Things to Do in Wine Country (That Have Nothing to Do With Wine)

As the name suggests, the area north of San Francisco is known worldwide mostly for its viticulture and wine-making prowess. However, there are plenty of amazing things to see and do in Wine Country that have nothing to do with vino. Here are just a few:

Toscano Hotel – One of several landmarks found within Sonoma State Historic Park, Toscano Hotel was first used as a store and rental library when it opened in the 1850s. After fire destroyed the Eureka Hotel in 1877, the store was converted into the “new Eureka” hotel. By the 1890s, many of the property’s clients were Italian immigrants and working-class people, and the name was changed to “Toscano”. The hotel continued to serve as a boarding house for quarry workers, as well as affordable accommodations for families, until it was closed 1955. The property was sold to the State of California in 1957, and is furnished to look much the way it did around the turn of the 20th century.

 Photo courtesy of inetours.com

Photo courtesy of inetours.com

Safari West Wildlife Preserve – Originally set up as a conservation breeding facility for exotic animals, Safari West Wildlife Preserve opened to the public in 1993. Safari West offers several different ways to observe and interact with the over 1,000 animals that call the 400+ acre facility in the foothills of the Mayacamas Mountains home. The “Sonoma Serengeti” offers traditional safaris as well as overnight stays in luxury safari tents/cabins. You can also book a private safari or be a keeper for the day! In addition to visiting your giraffe, zebra, and rhino pals, you can partake in delicious South African Braai (similar to American barbecue) served up daily in the Savannah Café.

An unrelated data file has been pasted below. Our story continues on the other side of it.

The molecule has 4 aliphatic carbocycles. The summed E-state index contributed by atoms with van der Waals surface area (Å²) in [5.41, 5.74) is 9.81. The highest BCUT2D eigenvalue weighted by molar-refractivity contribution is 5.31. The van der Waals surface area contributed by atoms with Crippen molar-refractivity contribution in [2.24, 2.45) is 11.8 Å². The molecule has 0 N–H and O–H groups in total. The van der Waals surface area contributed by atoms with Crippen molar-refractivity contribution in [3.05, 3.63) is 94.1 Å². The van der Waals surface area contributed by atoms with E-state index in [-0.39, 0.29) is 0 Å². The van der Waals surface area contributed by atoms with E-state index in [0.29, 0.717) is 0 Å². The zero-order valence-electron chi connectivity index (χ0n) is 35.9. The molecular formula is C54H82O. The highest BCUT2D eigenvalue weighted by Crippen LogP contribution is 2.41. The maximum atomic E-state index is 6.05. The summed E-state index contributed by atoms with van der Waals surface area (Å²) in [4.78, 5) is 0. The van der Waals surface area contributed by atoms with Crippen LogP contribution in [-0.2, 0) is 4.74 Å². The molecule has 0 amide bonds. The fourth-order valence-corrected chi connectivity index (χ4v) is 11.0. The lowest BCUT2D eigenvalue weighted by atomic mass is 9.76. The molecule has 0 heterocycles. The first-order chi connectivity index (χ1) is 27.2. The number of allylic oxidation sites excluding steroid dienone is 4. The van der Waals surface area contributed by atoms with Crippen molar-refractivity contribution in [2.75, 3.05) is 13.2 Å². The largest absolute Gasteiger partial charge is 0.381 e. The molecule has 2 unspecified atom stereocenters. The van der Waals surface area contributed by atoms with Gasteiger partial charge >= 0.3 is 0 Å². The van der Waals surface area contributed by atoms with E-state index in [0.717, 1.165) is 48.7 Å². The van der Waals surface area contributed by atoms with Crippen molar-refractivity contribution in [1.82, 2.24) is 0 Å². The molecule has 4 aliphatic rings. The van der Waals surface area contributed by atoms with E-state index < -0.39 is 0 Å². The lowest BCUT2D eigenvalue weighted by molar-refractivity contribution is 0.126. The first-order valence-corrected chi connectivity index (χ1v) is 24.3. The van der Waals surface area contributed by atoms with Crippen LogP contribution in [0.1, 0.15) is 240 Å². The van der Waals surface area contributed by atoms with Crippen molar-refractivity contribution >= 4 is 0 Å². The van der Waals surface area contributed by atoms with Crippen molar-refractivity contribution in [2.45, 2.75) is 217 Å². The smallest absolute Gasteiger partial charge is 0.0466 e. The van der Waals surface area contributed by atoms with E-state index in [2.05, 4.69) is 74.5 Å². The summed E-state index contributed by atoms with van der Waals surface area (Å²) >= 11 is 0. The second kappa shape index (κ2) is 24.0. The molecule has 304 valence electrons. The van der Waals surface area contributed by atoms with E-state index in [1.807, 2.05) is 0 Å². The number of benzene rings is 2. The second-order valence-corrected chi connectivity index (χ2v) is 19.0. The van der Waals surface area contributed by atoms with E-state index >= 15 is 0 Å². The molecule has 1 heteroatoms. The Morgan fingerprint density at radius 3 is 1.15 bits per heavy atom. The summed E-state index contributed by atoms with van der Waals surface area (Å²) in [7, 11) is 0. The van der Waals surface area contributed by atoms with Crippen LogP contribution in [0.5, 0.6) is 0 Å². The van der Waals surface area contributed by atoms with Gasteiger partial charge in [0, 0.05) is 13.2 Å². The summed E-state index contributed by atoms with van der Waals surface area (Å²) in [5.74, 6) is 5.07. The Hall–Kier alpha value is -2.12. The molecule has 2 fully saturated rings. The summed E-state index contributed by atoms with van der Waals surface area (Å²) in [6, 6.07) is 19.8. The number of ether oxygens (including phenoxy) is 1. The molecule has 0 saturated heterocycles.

Photo courtesy of safariwest.com

Photo courtesy of safariwest.com

Napa Riverfront Promenade – Downtown Napa is home to the gorgeous Riverfront Promenade, where you will find beautiful views, incredible dining, and fantastic shopping. Where the sheer face of Napa Mill had once dropped straight into the water now stands a multilevel promenade, first allowing people to walk along the Napa River in 2008 when the first section was built as part of a flood control project. Be sure to check the calendar when visiting, as the promenade is home to different festivals and events throughout the year. While you’re there, make sure to take a selfie while sitting in the Big Chair!

 Photo courtesy of napavalleyregister.com

Photo courtesy of napavalleyregister.com